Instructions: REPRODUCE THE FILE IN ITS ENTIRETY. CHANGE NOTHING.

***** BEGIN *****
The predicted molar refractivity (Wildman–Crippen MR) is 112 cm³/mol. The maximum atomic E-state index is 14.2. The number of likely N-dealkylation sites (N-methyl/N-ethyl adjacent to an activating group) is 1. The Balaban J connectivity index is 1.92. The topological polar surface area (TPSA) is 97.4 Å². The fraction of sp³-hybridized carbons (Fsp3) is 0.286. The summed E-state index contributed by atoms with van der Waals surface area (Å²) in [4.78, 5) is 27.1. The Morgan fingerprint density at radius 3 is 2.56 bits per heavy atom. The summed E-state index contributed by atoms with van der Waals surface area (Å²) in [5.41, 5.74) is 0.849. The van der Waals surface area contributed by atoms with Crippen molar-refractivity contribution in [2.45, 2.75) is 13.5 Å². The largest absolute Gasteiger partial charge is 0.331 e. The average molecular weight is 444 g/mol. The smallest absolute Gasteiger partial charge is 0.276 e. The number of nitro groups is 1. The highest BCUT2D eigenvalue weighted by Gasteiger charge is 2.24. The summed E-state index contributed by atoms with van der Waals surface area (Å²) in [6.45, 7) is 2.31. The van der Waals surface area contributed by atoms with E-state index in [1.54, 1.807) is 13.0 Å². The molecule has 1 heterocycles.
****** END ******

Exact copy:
The predicted molar refractivity (Wildman–Crippen MR) is 112 cm³/mol. The maximum atomic E-state index is 14.2. The number of likely N-dealkylation sites (N-methyl/N-ethyl adjacent to an activating group) is 1. The Balaban J connectivity index is 1.92. The topological polar surface area (TPSA) is 97.4 Å². The fraction of sp³-hybridized carbons (Fsp3) is 0.286. The summed E-state index contributed by atoms with van der Waals surface area (Å²) in [4.78, 5) is 27.1. The Morgan fingerprint density at radius 3 is 2.56 bits per heavy atom. The summed E-state index contributed by atoms with van der Waals surface area (Å²) in [5.41, 5.74) is 0.849. The van der Waals surface area contributed by atoms with Crippen molar-refractivity contribution in [2.45, 2.75) is 13.5 Å². The largest absolute Gasteiger partial charge is 0.331 e. The average molecular weight is 444 g/mol. The smallest absolute Gasteiger partial charge is 0.276 e. The number of nitro groups is 1. The highest BCUT2D eigenvalue weighted by Gasteiger charge is 2.24. The summed E-state index contributed by atoms with van der Waals surface area (Å²) in [6.45, 7) is 2.31. The van der Waals surface area contributed by atoms with E-state index in [1.54, 1.807) is 13.0 Å². The molecule has 1 heterocycles.